nanomaterials. Our approaches involved local adjustment of electrostatics at the
surfaces to control material flux. Templating of surface electrostatics was implemented
differently for three broad concepts resulting in control over nanomaterial synthesis,
deposition, and printing. These three general concepts are:
(A) Tailored ZnO nanowire synthesis and integration out of the liquid phase
(B) Arc discharge synthesis and continuous nanocluster deposition from the gas phase
(C) Contact electrification and xerographic printing of nanoparticles from the gas phase
Concept (A): We report a method to fabricate and transfer crystalline ZnO with
control over location, orientation, size, and shape. The process uses an oxygen plasma
treatment in combination with a photoresist pattern on Magnesium-doped GaN substrates
to define narrow nucleation regions and attachment points with 100 nanometer scale
dimensions. Lateral epitaxial overgrowth follows nucleation to produce single crystalline
ZnO which were fabricated into LEDs and photovoltaic cells.
Concept (B): We report a gas phase nanoparticle deposition system which shares
characteristics with liquid phase electrodeposition. Clusters of charged nanoparticles
selectively deposit onto electrically grounded surfaces. Similar to electroplating, the
continued deposition of Au nanoparticles onto underlying resistive traces increased
overall line conductivity. Alternatively, semiconducting ZnO and Ge nanomaterial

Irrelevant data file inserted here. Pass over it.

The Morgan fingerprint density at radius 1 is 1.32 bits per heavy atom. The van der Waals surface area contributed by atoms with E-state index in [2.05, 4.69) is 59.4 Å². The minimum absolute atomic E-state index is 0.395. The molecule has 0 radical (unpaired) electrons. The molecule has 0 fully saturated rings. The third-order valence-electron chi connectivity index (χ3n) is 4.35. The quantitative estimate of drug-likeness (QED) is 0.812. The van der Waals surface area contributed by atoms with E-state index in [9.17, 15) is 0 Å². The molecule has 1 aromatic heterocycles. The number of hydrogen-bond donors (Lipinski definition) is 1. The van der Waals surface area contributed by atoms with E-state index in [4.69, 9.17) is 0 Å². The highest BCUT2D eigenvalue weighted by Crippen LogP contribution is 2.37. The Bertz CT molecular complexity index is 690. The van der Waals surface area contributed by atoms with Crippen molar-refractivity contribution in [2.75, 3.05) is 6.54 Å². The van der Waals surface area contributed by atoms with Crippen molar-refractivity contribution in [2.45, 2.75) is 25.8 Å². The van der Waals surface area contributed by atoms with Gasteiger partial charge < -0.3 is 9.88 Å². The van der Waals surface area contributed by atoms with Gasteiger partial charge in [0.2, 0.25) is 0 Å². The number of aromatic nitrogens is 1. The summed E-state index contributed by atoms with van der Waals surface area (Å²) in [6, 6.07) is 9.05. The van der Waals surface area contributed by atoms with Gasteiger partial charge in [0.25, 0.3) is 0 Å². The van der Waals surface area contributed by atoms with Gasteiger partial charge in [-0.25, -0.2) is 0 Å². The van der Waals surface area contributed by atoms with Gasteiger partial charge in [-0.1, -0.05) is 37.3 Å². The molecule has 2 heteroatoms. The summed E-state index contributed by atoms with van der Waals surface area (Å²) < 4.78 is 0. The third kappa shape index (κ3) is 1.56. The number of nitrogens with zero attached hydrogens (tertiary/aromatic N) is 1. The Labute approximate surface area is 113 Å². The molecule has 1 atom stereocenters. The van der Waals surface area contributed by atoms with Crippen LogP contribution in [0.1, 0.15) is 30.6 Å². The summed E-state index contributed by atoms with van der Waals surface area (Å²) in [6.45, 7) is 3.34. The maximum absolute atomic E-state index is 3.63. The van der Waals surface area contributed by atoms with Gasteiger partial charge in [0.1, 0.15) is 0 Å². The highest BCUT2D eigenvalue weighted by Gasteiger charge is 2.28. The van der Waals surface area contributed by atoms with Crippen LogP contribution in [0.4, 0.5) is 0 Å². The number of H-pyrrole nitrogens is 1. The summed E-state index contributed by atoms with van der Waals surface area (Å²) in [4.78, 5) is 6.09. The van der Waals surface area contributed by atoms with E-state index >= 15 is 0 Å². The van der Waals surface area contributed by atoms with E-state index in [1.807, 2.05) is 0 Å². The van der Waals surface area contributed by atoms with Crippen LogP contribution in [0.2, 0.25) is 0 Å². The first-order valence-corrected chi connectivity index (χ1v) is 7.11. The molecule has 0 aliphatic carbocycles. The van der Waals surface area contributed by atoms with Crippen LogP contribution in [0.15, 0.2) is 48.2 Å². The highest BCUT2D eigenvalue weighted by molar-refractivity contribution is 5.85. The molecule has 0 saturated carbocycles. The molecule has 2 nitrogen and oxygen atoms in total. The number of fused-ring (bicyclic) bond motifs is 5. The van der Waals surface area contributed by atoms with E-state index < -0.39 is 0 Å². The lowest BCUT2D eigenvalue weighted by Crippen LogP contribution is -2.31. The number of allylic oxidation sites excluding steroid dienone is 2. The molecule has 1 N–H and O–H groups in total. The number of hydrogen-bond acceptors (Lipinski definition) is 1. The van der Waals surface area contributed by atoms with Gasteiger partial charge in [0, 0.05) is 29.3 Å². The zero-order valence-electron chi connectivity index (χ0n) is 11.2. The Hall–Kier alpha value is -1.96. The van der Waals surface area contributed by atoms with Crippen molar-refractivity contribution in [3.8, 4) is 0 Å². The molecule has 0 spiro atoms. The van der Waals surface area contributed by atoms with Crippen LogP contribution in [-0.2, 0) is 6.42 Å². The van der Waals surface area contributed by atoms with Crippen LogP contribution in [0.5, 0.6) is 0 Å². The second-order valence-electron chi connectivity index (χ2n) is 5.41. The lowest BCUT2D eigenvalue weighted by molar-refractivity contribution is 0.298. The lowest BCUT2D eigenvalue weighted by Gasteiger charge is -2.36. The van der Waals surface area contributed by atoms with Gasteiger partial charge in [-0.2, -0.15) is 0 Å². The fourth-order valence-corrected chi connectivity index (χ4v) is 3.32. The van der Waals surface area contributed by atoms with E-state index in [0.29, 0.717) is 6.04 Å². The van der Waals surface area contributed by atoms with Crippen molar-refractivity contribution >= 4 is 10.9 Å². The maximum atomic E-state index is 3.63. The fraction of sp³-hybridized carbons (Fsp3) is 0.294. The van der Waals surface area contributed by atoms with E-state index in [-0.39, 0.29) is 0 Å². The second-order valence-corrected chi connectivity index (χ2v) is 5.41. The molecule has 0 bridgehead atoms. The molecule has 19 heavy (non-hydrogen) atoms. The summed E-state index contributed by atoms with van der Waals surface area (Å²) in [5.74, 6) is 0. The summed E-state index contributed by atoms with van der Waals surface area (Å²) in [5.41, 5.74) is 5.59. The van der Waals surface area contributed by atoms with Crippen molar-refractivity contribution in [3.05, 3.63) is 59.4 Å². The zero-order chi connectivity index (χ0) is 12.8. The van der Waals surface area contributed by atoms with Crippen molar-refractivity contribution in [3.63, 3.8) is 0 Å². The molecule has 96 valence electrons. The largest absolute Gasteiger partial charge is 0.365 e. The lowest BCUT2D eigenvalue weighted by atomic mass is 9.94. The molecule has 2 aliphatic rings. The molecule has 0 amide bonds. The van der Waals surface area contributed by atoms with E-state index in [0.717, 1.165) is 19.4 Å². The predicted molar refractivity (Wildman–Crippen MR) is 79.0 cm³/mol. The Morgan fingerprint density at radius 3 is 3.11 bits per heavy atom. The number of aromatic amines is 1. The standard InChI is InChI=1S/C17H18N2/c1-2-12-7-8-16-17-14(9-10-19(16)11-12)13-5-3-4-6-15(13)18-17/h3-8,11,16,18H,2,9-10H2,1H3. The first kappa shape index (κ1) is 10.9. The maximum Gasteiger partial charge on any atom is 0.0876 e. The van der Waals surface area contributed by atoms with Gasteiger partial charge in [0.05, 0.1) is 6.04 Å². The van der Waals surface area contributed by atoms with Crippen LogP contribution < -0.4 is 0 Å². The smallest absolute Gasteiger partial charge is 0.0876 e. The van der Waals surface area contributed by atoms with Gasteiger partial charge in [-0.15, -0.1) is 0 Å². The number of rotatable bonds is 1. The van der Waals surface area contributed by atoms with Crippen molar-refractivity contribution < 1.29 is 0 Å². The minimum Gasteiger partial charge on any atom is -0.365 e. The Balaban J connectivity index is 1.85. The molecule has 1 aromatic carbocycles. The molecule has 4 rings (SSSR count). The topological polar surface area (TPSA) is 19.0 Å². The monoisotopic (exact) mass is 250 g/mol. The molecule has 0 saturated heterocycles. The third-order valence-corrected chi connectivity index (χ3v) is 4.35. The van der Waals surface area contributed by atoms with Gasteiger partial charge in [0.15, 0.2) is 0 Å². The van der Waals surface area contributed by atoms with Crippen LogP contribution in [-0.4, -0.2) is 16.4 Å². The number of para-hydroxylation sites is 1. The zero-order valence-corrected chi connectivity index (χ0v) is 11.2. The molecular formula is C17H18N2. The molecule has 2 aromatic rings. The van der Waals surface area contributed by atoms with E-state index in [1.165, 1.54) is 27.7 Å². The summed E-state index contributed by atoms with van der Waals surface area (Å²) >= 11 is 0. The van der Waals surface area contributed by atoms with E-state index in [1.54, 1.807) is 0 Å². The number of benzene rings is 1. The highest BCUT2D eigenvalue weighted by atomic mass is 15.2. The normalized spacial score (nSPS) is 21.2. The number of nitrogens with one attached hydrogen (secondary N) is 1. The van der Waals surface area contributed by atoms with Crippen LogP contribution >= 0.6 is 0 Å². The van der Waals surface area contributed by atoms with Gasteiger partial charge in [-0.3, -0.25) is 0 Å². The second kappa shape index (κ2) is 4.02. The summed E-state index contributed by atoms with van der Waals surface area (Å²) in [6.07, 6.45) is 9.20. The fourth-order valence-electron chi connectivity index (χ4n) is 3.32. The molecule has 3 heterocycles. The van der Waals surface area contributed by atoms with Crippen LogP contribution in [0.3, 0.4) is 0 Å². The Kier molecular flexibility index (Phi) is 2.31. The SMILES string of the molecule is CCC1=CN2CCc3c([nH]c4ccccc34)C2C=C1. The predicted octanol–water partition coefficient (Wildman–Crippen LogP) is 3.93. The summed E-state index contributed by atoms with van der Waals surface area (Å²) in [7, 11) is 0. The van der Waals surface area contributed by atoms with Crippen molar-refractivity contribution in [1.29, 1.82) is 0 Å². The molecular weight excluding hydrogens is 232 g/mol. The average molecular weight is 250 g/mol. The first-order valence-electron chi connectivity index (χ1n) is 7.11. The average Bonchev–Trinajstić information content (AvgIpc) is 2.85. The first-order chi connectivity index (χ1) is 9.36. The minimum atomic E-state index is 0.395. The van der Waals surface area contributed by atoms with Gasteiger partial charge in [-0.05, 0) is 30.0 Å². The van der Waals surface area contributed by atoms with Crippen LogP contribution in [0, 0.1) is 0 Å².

sequentially deposited between interdigitated electrodes and served as addressable sensor
Concept (C): We report patterned transfer of charge between conformal material
interfaces through a concept referred to as nanocontact electrification. Nanocontacts of
different size and shape are formed between surface functionalized polydimethylsiloxane (PDMS) stamps and other dielectric materials (PMMA, SiO2). Forced delamination and
cleavage of the interface yields a well defined charge pattern with a minimal feature size
of 100 nm. The process produces charged surfaces and associated fields that exceed the
breakdown strength of air leading to strong long range adhesive forces and force distance
curves which are recorded over macroscopic distances. The process is applied to fabricate
charge patterned surfaces for nanoxerography demonstrating 200 nm resolution
nanoparticle prints and applied to thin film electronics where the patterned charges are
used to shift the threshold voltages of underlying transistors by over 500 mV.
University Ph.D. dissertation. July 2011. Major: Electrical Engineering. Advisor: Heiko O. Jacobs. 1 computer file (PDF); v, 123 pages.
Cole, Jesse J..
Transparent flexible electronics by directed integration of inorganic micro and nanomaterials..
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